Indrani Chakravarty is designing the first institute in India to combine research with practical work and care for the elderly. The project not only will provide necessary services to the elderly in Calcutta, but also could eventually draw necessary attention to the plight of the eighty million elderly in all of India.
In 1982, when Indrani first visited Japan as part of her Ph.D. research on retired people, she saw something she had never seen in her own country: clubs, restaurants, and libraries exclusively for the aged. She saw an entire network of geriatric units, including the enormous Tokyo Metropolitan Institute of Gerontology, and nutritional support, recreational, psychological, and counseling services designed strictly for people over sixty. Having studied issues surrounding gerontology in India for over three years, she decided that India shared the need for support structures for the elderly.The Calcutta Metropolitan Institute of Gerontology, founded by Indrani in 1988, now serves as a base for her myriad of smaller ideas, all intended to provide a meaningful life for people over sixty. These ideas include a mobile medical care unit, medical centers located in slum areas (that would also provide food, clothes, and blankets), recreational programs, a home for the abandoned elderly, a library, an adult literacy program, a lobbying drive for special seats for the elderly on Calcutta's buses, a computer training program, and various postretirement job opportunities. She has also established the first journal in India, Aging, that covers issues specifically concerning people over sixty.One of Indrani's ideas is to train elderly people in simple computer data entry, which is the kind of work she believes many companies will be willing to contract out to elderly people. She also plans to win employment for retired people in such positions as phone managers and in various cottage industries. "Ultimately,"says Indrani,"our objective is to create an awareness by our services so that our society, government, and other public organizations recognize the problem as a social problem and can take remedial measures."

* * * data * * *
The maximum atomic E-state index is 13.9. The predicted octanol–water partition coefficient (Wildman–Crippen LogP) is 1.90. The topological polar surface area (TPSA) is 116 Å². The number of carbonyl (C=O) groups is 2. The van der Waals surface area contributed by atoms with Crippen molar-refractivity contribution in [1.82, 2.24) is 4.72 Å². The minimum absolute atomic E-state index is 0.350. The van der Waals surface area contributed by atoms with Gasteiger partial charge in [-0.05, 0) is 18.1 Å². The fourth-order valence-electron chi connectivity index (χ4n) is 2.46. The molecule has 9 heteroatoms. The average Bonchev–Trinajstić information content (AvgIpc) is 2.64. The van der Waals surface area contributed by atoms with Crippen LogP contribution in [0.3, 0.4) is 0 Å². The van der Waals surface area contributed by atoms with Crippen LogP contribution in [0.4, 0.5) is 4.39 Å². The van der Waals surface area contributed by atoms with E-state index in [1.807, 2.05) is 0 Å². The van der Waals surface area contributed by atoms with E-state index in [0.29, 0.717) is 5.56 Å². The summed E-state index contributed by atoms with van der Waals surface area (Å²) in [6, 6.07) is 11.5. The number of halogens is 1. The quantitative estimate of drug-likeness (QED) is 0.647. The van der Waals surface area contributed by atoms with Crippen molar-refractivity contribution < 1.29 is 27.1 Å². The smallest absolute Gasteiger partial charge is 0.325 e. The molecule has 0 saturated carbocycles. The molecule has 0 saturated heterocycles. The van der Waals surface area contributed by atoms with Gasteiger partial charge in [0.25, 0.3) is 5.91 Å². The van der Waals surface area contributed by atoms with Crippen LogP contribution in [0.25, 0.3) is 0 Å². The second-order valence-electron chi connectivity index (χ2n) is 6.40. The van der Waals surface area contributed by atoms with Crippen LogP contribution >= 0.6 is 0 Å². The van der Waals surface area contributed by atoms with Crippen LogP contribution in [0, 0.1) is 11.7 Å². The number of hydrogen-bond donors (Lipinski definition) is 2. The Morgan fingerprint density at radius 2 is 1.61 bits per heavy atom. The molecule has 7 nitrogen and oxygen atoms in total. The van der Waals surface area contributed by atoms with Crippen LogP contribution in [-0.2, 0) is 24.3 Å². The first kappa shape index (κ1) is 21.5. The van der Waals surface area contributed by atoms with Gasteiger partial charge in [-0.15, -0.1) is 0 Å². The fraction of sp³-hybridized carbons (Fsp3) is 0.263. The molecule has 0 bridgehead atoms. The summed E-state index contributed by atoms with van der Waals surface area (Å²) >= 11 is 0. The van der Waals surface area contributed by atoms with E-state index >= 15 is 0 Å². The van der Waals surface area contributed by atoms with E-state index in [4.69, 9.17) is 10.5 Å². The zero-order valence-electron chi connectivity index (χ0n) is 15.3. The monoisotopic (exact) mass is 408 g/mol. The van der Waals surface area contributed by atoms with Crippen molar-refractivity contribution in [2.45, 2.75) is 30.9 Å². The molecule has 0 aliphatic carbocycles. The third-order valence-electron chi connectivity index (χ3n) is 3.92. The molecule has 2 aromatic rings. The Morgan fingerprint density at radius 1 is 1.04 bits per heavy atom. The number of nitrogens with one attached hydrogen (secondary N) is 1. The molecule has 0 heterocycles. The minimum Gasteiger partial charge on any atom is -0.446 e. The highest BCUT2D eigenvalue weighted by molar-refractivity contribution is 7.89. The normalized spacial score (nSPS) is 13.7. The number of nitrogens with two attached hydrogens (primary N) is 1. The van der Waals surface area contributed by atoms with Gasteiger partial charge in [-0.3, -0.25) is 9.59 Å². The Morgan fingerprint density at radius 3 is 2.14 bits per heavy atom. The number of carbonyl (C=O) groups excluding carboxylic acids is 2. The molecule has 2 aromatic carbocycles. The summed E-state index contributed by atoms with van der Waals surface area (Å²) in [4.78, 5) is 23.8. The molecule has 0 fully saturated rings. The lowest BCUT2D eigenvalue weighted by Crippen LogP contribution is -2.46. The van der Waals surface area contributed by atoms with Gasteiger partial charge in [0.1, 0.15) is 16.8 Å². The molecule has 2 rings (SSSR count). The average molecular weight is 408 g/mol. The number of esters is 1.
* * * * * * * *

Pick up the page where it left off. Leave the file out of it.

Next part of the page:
Fifty years ago, according to Indrani, the aged formed such a small part of the population that society could ignore them. Today, that is no longer the case.The 1981 India census tallied forty-three million people over the age of sixty living in India; today there are over fifty million and the number is increasing even faster than the general population because people are living longer. Eighty million is a moderate projection of the population of the elderly by the year 2000.In the past, India's joint family system, its tradition of respect for the aged, and its general structure of senior ownership of property provided people over sixty with an honorable place in society and in their families. But with a combination of industrial growth, urbanization, and Western influences, these systems are rapidly breaking down, leaving many of India's aged without forms of support. Many of these people, especially the poorer classes, have also retired from jobs that lacked retirement benefits, leaving them without either financial support or the extended family's protection."The fact is,"says Indrani, "most retired people I meet didn't want to retire." Once retired, people over sixty suffer a variety of problems, ranging from boredom and a sense of abandonment and loneliness which can indirectly lead to illness and lack of health care."The awareness that old people need special care for themselves has still not caught on in India," Indrani says. "Even when we have medical camps for the elderly, we find people bringing their children instead of their aged parents."